Anynomous, Hacking, Killing, and Free Speech
I’m on the road again this week, so maybe this will be a quick and dirty post. The life of a travelling toilet brush salesman isn’t as glamorous or relaxing as it sounds.
Until the recent series of protests and hacking incidents at BART, the San Francisco bay area’s public transit train/subway system, I had not really heard much about the spooky, underground hacker group, “Anonymous.”
For those of you unfamiliar with the events of the past couple of weeks, I’ll give a quick run-down.
Back in July, the BART police, once again, killed a man under questionable circumstances. He was a homeless person named Charles Hill and had been reported as a “wobbly drunk” on the BART train platform. He may have had a knife, which may have been visible as it was being thrown at a BART officer – just before he was shot and killed – almost exactly one minute after officers arrived on the scene.
During the protests of this killing, about a month later, some protesters got out of hand and engaged in some dangerous behavior, including climbing up onto the outside of the train and onto its roof. At some point (and I don’t know where on the timeline this fell), BART officials made the decision to cut off cell-phone access in the station because protesters were using their phones to communicate with each other and rally more people to the scene.
This seemed to me a useless, punitive measure that was already too late to prevent the dangerous behavior. But it was also seen as an attack on free speech by some, including Anonymous… and me.
So Anonymous lashed out against BART, by hacking not the main BART website (which is evidently pretty secure) but its auxiliary known as Mybart. Anonymous accessed and then published most or all of the users’ info, including home addresses, and published them on the internet. Then, Anonymous called for a second protest of BART, one mainly about free speech.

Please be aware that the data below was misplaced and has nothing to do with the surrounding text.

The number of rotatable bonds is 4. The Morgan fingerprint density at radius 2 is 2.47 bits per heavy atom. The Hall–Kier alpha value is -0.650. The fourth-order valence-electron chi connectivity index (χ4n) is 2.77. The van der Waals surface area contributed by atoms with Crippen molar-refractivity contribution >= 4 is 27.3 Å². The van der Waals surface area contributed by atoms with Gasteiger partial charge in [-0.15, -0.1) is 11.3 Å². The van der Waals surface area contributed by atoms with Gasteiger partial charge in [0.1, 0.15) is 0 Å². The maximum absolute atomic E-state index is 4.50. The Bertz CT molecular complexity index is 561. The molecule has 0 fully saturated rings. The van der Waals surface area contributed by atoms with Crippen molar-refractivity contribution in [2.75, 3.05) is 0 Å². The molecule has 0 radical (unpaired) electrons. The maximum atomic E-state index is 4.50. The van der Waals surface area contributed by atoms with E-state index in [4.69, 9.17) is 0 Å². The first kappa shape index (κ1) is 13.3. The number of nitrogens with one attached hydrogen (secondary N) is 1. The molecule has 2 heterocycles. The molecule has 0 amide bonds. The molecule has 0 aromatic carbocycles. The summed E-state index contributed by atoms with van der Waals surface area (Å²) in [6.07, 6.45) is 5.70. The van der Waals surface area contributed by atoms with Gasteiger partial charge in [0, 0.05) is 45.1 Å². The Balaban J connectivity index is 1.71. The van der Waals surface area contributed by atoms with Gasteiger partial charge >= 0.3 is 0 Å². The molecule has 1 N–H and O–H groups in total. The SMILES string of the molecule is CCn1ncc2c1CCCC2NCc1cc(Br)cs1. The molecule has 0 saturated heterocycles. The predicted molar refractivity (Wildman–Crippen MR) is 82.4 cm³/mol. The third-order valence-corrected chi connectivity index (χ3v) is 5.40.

In defense of Anonymous, they didn’t have much time to react and plan a response to BART’s assault on free speech. They had to “strike while the iron was hot” – in other words while the protest was still in the news cycle. But I was disappointed in their methods – at least those concerning the Mybart users’ data.
When I heard about Anonymous and their plans to protest for free speech, when I heard that they were a pretty powerful and somewhat fearsome force, I was very hopeful. I am so ready for a formidable hero, standing up for the people. I wanted Anonymous to make strong series of attacks, all well coordinated and focused on those who have either oppressed free speech or have swamped it with their own, public-relations-firm-designed messages – messages designed to cut off dissention.
As I said, I’m disappointed. I think their response to this situation was weak and at least partially counterproductive. Anonymous says they are not finished with this issue, but what they’ve done so far (the hacking, anyway) will only serve to create negative publicity (they basically punished the wrong people) and to motivate better security and maybe even stricter laws in the area of “computer crimes.”
I wonder if hackers in general are losing their power as security is beefed up in the world of the internet. In general this would be a good thing. And I certainly don’t know enough about Anonymous to judge whether they are potential hero material or not. The internet is loaded with stories and tidbits about them; but what’s reliable? Many of these reports seem biased – mostly against them. In addition, it seems that anyone can claim that they are a member of Anonymous – who could prove otherwise? Any hacking-type activity anywhere can easily be blamed on them, as well.
How are we to know what are the real intentions or purpose of Anonymous? Do they even really have a set mission in the world? Or do they respond when they see a need or an opportunity? I think it’s very tempting to think of Anonymous as a well-organized, hierarchical entity – but that is probably far from the truth. These are probably fiercely independent individuals who sometimes come to a sort of consensus on what should be done.
So let me make a call, out to Anonymous: If you are just criminals, as some say you are, you will simply sink into criminal history. Maybe you’ll get a full page in the history of internet crime. But my hope is that you are much better than that. My hope is that Anonymous will use its power to fight the good fight. Free speech is worth fighting for. Oppression is worth fighting against.
I won’t forget that the members of Anonymous probably wouldn’t agree with me in many political aspects. But they might agree that both the right and the ability to freely discuss these ideas is the most critical element of Democracy. It is with this in mind that I say to Anonymous:
For that you will not be forgotten.
Tom Rossi is a commentator on politics and social issues. He is a Ph.D. student in International Sustainable Development, concentrating in natural resource and economic policy. Tom greatly enjoys a hearty debate, especially over a hearty pint of Guinness.
Tom also posts on thrustblog.blogspot.com